O'Larkin History, Family Crest & Coats of Arms
- Origins Available:
Many variations of the name O'Larkin have evolved since the time of its initial creation. In Gaelic it appeared as O Lorcain, which is derived from the old personal name Lorc, which means rough or fierce.
Early Origins of the O'Larkin family
The surname O'Larkin was first found in County Galway (Irish: Gaillimh) part of the province of Connacht, located on the west coast of the Island, where they held a family seat from ancient times.
Early History of the O'Larkin family
This web page shows only a small excerpt of our O'Larkin research. Another 67 words (5 lines of text) covering the years 1172, 1528, 1591, 1564, 1580, 1619 and 1609 are included under the topic Early O'Larkin History in all our PDF Extended History products and printed products wherever possible.
O'Larkin Spelling Variations
Those scribes in Ireland during the Middle Ages recorded names as they sounded. Consequently, in this era many people were recorded under different spellings each time their name was written down. Research on the O'Larkin family name revealed numerous spelling variations, including Larkin, O'Larkin and others.
Early Notables of the O'Larkin family (pre 1700)
Notable amongst the family name at this time was Thomas Lorkin (c.1528–1591), an English churchman, academic and physician, Regius Professor of Physic at Cambridge from 1564; and William...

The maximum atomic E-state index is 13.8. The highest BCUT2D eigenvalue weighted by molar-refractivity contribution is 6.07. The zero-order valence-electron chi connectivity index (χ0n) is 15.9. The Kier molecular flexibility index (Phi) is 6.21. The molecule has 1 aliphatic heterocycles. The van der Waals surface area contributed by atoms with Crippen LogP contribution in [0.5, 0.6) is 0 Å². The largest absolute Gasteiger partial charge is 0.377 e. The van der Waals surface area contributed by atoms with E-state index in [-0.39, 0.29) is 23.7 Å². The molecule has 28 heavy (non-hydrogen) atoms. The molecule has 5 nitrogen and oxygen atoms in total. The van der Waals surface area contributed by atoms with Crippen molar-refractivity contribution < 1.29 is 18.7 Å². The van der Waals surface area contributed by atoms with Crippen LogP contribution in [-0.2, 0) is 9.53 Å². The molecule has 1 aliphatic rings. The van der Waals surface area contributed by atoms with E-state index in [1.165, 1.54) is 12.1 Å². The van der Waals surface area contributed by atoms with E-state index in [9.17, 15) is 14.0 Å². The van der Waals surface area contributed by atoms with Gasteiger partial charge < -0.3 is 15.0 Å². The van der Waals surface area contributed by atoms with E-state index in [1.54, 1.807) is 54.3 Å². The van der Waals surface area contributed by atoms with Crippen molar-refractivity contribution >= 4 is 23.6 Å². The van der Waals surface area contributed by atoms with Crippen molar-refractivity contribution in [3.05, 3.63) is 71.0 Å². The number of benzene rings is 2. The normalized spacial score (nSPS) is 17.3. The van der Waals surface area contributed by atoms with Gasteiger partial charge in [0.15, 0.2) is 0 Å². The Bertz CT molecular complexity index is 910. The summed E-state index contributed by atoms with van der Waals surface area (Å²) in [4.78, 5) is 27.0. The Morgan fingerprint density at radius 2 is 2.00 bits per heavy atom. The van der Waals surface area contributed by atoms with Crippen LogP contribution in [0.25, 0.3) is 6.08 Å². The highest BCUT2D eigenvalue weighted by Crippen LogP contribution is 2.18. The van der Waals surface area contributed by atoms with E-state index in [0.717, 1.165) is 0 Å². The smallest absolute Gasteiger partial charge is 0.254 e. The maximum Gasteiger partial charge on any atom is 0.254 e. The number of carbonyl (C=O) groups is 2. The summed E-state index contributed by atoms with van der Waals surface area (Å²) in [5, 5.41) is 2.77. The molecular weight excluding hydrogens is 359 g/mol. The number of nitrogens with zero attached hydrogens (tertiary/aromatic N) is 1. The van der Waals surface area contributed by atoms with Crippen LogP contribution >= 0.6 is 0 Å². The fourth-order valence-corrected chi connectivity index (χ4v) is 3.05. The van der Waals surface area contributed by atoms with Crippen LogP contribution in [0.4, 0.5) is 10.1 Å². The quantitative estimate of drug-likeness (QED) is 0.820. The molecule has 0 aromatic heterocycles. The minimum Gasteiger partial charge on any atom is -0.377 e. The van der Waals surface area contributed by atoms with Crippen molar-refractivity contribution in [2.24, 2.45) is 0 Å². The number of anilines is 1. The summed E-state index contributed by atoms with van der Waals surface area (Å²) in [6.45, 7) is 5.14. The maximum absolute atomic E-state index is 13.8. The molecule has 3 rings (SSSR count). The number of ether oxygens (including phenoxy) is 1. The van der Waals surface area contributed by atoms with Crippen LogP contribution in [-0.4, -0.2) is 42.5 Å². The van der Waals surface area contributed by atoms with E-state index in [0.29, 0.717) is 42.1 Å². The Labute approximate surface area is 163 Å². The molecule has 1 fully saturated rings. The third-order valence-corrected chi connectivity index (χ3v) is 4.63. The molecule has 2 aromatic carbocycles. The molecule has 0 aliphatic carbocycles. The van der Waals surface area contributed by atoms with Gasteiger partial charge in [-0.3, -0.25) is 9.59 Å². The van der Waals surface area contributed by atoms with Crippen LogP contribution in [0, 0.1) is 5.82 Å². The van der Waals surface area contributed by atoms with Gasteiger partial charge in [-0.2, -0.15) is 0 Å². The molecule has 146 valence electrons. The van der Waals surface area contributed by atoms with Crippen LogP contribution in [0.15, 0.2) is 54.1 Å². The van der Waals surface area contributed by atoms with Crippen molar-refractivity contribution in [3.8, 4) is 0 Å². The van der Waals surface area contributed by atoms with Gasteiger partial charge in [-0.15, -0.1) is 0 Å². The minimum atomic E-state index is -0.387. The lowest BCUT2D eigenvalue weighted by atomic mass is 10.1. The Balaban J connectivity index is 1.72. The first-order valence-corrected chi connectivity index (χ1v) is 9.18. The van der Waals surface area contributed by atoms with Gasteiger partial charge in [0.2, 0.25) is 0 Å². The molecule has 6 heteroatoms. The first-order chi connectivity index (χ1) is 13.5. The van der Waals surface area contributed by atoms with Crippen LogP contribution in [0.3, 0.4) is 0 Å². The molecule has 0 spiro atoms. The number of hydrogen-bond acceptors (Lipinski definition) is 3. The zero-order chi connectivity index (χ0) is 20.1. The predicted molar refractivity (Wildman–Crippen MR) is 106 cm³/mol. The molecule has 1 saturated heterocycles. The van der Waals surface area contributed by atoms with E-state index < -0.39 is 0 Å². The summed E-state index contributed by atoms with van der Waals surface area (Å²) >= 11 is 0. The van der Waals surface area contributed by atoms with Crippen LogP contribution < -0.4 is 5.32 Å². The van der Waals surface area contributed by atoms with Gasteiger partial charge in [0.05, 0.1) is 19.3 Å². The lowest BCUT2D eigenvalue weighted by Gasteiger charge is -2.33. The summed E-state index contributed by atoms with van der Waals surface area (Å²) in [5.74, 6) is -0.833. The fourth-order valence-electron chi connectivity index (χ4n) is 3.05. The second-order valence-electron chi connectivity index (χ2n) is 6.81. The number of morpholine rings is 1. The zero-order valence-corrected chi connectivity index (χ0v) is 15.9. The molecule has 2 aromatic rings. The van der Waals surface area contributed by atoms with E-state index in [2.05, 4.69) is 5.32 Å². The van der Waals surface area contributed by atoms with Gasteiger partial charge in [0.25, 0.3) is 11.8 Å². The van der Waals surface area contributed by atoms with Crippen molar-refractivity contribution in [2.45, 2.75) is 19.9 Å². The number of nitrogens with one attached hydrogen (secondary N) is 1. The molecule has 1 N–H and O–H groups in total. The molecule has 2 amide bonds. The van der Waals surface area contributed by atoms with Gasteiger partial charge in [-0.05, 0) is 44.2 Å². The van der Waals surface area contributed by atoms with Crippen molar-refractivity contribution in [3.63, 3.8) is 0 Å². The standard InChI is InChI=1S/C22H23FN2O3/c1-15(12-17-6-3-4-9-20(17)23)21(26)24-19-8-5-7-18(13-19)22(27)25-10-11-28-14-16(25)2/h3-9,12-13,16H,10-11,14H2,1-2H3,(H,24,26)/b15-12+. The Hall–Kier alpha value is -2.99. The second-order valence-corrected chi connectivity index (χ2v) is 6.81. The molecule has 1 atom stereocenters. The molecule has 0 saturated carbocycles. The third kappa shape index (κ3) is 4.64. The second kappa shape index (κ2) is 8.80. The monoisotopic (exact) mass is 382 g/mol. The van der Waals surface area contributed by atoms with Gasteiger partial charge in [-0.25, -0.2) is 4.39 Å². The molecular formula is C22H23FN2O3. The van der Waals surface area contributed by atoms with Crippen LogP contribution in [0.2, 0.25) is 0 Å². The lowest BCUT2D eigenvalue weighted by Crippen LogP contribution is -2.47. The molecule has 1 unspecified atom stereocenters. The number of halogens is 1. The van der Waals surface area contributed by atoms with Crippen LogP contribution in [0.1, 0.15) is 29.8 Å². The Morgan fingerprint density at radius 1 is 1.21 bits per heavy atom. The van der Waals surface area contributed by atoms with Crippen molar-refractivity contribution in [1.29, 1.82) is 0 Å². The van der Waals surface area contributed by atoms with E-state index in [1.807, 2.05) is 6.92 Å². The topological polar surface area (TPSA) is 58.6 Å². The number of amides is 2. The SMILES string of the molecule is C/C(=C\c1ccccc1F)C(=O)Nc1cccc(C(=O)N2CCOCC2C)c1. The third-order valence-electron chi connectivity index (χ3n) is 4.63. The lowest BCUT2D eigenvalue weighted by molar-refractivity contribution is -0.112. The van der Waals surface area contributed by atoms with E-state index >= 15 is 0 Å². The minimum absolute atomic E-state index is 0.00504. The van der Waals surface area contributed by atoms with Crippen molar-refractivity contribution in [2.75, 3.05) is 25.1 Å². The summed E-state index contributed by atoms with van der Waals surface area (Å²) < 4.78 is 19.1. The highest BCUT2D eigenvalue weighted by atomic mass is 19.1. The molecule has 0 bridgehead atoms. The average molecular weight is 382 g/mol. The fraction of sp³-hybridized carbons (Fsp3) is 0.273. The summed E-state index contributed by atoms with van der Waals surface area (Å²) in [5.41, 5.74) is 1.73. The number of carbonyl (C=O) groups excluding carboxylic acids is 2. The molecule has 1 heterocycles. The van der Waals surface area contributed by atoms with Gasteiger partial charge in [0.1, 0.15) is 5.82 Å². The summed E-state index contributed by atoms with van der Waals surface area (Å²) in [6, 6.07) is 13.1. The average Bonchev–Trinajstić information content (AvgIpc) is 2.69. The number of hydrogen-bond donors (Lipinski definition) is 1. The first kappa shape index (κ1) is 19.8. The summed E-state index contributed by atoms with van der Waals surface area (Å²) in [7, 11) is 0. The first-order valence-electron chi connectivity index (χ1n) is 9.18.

Another 28 words (2 lines of text) are included under the topic Early O'Larkin Notables in all our PDF Extended History products and printed products wherever possible.
Migration of the O'Larkin family
During the 19th century thousands of impoverished Irish families made the long journey to British North America and the United States. These people were leaving a land that had become beset with poverty, lack of opportunity, and hunger. In North America, they hoped to find land, work, and political and religious freedoms. Although the majority of the immigrants that survived the long sea passage did make these discoveries, it was not without much perseverance and hard work: by the mid-19th century land suitable for agriculture was short supply, especially in British North America, in the east; the work available was generally low paying and physically taxing construction or factory work; and the English stereotypes concerning the Irish, although less frequent and vehement, were, nevertheless, present in the land of freedom, liberty, and equality for all men. The largest influx of Irish settlers occurred with Great Potato Famine during the late 1840s. Research into passenger and immigration lists has brought forth evidence of the early members of the O'Larkin family in North America: William Larkin, who settled in Boston in 1630; Elizabeth Larkin, who settled in Virginia in 1637; Benjamin Larkin settled in Annapolis Maryland in 1720.
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